WASHINGTON (CN) – The D.C. Circuit appeared baffled Thursday by an arbitration dispute between the Czech Republic and a lab company over a 1992 contract to fractionate blood plasma.
Diag Human SE, a Liechtenstein company that creates blood plasma derivative products, brought the underlying action out of the belief that the Czech Ministry of Health defamed it, took steps to destroy its business and and ruined its relationship with a fractionation company and ruined its relationship with a fractionation company.
Following arbitration, the Czech Republic paid a partial arbitral award of roughly $10 million in full, but proceedings reached an impasse in 2008 when arbitrators issued a final award.
Though an arbitral review panel eventually discontinued proceedings after concluding that it lacked jurisdiction, Diag Human argues that the panel had no authority to nullify the 2008 award.
Arguing for the company Thursday at an hour-long hearing of the D.C. Circuit, Allegaert Berger attorney Hyman Schaffer said the review panel was required under Czech law to first rule on the merits before nullifying an arbitral award.
Because the review panel decided it lacked jurisdiction, however, Schaffer said it never reached the merits.
“The award cannot be vacated,” Schaffer argued.
Babst Calland attorney Alana Fortna, who represents the Czech Ministry of Health, pushed back during the hearing on Diag Human’s assertion that Czech law must be applied here.
“Nothing in the Arbitration Act and nothing cited by Diag Human requires the district court to apply Czech law and delve into these issues,” Fortna said.
U.S. Circuit Judge Robert Wilkins picked up on Fortna’s line of reasoning, suggesting that it doesn’t matter if the review panel decided incorrectly.
“If we can ascertain what they did, and the effect of what they did – even if they were wrong in doing it – don’t we have to enforce it?” Wilkins asked. “Isn’t that the way that this works?”
“That’s correct, your honor, and I think you hit the nail right on the head,” Fortna responded.
Fortna went on to say that Diag Human overly focused its arguments on Czech law and what the review panel should have done. Neither matters, she said, in determining whether the award can be enforced.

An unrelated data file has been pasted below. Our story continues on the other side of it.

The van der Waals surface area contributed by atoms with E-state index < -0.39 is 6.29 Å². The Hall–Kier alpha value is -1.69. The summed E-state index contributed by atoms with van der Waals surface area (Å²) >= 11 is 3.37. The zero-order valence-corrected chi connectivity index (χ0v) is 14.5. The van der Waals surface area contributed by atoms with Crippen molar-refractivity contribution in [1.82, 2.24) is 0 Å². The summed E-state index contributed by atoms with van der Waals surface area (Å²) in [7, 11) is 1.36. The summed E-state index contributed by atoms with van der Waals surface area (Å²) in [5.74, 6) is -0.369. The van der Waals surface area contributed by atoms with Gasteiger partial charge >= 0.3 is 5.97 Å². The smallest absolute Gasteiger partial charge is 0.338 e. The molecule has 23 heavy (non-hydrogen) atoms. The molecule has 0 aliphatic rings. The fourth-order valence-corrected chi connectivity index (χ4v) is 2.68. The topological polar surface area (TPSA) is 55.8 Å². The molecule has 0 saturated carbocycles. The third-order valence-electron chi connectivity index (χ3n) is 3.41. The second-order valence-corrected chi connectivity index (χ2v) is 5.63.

U.S. Circuit Judge A. Raymond Randolph pushed back on that assertion.
“It seems to me perfectly logical and common sense that the background of Czech law enables you to interpret, or helps, in interpreting what they did,” Randolph said.
Fortna didn’t disagree, but stressed that the district court’s job was not to rule on the merits of the review panel’s decision.
But Wilkins wondered what they should do if they can’t figure it out the underlying rationale of the review panel: should the D.C. Circuit affirm the award or remand the matter and ask the district court to try again.
“Is this a rare instance where, where we – or the district court – should ask the review tribunal, ‘what the heck did you mean’ if we can’t figure it out,” Wilkins asked.
“Honestly, your honor, I think that’s probably a very unique and novel question that maybe has never come up,” Fortna responded.
Fortna then acknowledged the burden is on the Czech Ministry of Health to show that the award should not be enforced, after which Wilkins noted that her client would lose if they can’t decipher the review panel’s rationale.
“Isn’t that essentially depriving my client of the benefit of the resolution,” Fortna responded. “I mean they didn’t draft it. They can’t help if something wasn’t particularly clearly drafted.”
U.S. Circuit Judge Sri Srinivasan noted that, if Fortna wants to make use of the resolution in support of her client, she needs to be able to show that it warrants an exception to enforcing the 2008 award.
The matter ended up before the D.C. Circuit once before after Diag Human filed suit in the District of Columbia in March 2013, asking the court to enforce the 2008 award. But the district court dismissed the case initially in 2014. The D.C. Circuit sent the case back to the district court, which dismissed the case again last year.
U.S. District Court Judge Amy Berman Jackson had ruled in September that the 2008 award never took effect and so never became binding, and could not be enforced under the New York Convention.